Many residents in Vancouver's West End have worked hard to protect a heritage site
The St. John’s Church Demolition Permit has been issued by the City to West-Bank, Perterson. Gregor Robertson said at Thursday’s speech to the Downtown Vancouver BIA that his “door is always open for new ideas” to make Vancouver a more livable city.
Yet he and his Vision Council have not responded to my proposal submitted two and a half months ago that they explore options for re-use to halt the destruction of St. John’s United Church on Comox Street. West End community organizations have indicated this proposal has merit and should be seriously evaluated.
If the Mayor is serious about being “open to new ideas”, should he not be looking into the feasibility of this proposal, or perhaps some variation, which might come from examining this “new idea”?
What do other City Caucus readers think of this proposal? Should the Mayor live up to his “open door” claim and being “open and transparent”?
Being “open and transparent” means the Mayor should let the public know that they, in cooperation with West-Bank Peterson, are going to give “sober second thought” to the potential loss of this opportunity, and as a part of this process, engage the public in these discussions as he claims to be doing in Thursday’s DVBIA speech.
On the other hand, if they are not going to look at the viability of this option, to tell the Vancouver taxpayers and West End residents why they are not prepared to consider the possibility that the Church and attached hall can easily and affordably become a badly needed addition to the West End Community Centre.
This church is ideally suited to serve local residents. It has served the community for one hundred years with church services, arts, children and youth programs, and programmes for a variety of special interests groups.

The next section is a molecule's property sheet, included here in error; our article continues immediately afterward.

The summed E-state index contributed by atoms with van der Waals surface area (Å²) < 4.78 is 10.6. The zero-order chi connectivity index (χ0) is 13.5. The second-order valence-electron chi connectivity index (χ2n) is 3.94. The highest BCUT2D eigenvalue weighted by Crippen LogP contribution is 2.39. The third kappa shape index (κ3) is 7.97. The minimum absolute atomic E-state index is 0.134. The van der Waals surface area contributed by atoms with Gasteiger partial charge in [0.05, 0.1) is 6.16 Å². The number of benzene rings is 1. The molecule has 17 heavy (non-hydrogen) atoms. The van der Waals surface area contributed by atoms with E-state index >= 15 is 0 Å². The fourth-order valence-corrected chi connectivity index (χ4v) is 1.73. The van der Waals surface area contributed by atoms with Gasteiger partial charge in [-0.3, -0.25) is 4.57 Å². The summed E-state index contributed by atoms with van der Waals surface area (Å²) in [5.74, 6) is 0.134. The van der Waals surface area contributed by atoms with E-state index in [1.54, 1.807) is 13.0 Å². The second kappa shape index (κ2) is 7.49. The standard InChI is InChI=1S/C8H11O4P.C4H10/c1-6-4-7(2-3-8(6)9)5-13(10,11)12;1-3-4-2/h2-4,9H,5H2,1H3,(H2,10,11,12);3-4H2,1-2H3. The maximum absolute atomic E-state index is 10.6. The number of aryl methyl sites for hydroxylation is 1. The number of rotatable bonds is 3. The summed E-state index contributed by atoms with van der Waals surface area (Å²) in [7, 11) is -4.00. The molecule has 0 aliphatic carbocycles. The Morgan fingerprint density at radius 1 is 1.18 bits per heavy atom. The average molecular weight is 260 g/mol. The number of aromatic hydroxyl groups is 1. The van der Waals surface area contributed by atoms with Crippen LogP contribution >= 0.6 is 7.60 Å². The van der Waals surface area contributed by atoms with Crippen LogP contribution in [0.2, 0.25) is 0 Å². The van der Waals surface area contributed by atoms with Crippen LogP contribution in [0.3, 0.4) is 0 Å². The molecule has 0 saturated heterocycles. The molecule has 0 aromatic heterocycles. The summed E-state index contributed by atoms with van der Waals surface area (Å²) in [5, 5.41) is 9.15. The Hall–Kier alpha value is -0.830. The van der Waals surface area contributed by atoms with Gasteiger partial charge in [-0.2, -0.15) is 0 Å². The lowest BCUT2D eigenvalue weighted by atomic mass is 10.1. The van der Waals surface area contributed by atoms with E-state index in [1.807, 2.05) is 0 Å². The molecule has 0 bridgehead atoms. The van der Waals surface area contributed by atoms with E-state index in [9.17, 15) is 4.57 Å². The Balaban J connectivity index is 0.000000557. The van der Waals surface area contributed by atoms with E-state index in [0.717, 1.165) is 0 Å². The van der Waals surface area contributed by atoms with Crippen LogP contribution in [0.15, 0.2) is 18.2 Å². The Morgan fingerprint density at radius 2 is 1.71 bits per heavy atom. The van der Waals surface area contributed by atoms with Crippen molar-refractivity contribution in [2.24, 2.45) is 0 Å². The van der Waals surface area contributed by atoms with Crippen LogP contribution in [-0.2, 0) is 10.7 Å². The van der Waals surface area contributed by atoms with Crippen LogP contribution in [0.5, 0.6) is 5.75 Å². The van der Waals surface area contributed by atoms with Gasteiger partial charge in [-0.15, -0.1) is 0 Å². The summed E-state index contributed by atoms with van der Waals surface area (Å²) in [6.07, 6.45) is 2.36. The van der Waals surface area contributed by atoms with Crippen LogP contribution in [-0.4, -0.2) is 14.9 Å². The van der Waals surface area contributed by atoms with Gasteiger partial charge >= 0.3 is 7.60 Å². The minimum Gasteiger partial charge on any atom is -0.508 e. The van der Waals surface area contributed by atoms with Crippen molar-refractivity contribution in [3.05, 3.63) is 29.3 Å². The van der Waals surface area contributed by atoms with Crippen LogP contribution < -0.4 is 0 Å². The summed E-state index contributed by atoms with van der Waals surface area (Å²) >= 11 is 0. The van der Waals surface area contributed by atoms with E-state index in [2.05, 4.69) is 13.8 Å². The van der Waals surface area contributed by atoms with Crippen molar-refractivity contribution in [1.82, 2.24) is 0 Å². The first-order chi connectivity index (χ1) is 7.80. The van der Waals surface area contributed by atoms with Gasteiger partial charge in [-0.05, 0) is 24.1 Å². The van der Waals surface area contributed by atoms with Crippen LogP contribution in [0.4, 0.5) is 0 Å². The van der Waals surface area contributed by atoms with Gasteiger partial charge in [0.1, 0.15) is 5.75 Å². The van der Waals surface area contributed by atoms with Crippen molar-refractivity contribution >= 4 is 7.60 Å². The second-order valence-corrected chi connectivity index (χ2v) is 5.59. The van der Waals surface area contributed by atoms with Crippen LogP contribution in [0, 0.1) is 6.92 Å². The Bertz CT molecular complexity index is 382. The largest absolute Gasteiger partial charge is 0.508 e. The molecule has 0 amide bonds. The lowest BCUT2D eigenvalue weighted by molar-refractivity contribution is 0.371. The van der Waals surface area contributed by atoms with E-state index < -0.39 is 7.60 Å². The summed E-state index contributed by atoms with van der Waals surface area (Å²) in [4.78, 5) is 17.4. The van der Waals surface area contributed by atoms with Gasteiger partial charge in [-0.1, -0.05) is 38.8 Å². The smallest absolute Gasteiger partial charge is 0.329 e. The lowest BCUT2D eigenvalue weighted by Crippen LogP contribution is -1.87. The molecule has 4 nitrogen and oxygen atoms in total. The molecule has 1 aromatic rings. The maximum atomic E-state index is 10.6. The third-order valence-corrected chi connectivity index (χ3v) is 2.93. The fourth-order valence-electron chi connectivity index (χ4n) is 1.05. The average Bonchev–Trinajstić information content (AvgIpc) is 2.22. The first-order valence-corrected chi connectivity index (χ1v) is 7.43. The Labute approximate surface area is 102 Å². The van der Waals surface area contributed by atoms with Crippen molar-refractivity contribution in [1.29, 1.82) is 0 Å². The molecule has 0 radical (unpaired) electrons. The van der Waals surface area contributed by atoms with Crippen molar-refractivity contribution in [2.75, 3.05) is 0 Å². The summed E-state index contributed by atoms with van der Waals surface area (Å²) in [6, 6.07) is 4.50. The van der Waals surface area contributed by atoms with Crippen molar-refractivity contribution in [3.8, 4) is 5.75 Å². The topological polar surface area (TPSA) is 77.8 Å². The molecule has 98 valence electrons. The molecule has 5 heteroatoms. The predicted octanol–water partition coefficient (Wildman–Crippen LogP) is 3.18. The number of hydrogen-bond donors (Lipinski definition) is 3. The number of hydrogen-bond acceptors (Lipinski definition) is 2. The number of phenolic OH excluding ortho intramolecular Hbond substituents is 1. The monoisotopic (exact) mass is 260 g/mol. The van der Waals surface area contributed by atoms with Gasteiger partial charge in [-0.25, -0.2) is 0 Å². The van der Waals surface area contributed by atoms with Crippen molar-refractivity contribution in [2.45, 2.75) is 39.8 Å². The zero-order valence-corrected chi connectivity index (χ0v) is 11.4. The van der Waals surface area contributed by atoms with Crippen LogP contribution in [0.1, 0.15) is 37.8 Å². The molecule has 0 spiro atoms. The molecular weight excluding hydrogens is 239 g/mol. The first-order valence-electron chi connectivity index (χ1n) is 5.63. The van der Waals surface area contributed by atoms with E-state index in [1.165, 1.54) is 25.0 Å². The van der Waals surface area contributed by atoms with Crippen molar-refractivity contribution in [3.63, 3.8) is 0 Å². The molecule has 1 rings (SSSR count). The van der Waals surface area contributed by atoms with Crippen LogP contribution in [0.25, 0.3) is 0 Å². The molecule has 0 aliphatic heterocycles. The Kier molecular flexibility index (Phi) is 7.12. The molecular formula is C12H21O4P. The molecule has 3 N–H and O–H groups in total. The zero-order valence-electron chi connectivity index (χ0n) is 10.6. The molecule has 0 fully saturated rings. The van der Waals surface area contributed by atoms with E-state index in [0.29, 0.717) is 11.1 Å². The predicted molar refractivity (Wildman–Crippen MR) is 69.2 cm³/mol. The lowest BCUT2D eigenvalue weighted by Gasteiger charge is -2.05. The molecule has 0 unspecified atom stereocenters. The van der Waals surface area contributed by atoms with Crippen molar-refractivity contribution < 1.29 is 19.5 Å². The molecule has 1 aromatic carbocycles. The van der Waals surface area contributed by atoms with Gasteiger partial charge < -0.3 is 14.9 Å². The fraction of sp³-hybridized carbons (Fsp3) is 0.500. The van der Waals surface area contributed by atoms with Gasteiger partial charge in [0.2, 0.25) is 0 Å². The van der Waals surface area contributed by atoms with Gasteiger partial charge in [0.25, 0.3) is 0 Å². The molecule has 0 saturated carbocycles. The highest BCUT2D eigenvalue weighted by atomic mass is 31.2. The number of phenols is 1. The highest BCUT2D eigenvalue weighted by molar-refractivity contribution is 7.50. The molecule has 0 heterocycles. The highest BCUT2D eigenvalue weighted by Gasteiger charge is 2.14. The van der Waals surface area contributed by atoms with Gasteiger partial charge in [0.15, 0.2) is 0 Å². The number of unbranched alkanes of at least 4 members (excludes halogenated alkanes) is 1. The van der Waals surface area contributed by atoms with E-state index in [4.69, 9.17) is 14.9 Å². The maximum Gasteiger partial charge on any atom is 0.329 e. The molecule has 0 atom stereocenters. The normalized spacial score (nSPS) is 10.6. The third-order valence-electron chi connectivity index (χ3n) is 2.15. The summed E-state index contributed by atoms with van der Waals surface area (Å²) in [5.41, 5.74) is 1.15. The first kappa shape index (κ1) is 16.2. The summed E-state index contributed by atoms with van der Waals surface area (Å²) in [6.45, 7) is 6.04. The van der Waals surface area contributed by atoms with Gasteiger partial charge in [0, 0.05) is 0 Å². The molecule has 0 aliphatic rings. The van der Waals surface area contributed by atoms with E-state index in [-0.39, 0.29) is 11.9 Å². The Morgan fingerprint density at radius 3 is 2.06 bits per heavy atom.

In addition to the current shortage of community program space, because of the proposed Denman Place Hotel rental conversion and Maxine’s condominiums / rental development, as well as several other new West End development projects in the works, more community services facilities are needed now.
St. John’s can be converted inexpensively. It can be up and running within six months. In addition, this property can be combined with the aging Gordon house next door in say 10 years time. Capital Plan moneys can then redevelop these combined properties more intensively with a new, larger, say 5 storey West End Community Centre community services facility which will be even more needed at that time given the expanding West End population.
The City should inform Westbank, the developer, the Comox development will not be approved because of its excessive density and inappropriate existing neighbourhood fit. The City should then purchase the property from the developer.
This purchase can be accomplished in a number of ways, including:
- arranging a land swap with the developer to exchange the St. John’s property for other City owned property or properties;
- using ‘Community Amenity Contribution funds from new West End developments;
- purchasing the Church with funds from the ‘Property Endowment Fund’, with that money repaid from a future Capital Plan within the next nine years.
The first, land swap proposal has the advantage of allowing the developer to realize his development objectives on suitable, similar City owned properties. In this way the City will still gain needed housing, the developer can realize his profits and the West End gets a much needed community facility rather than an inappropriate, unwanted intrusion into their neighbourhood. These proposals would not interfere with community centre capital funding in other Vancouver neighbourhoods.
This is a win, win, win solution. And, it can be opened in the middle of the upcoming election campaign by Mayor Robertson. And, that can even be a political win for Vision. We have an opportunity. Let’s not lose it!
- Post by Bill McCreery. Bill is a nominated council candidate running for the Vancouver Non-Partisan Association (NPA). If you're an elected official or candidate seeking a nomination and want to write about urban issues, please send your 450-500 word submission to CityCaucus@gmail.com. Photo Credit: WEN
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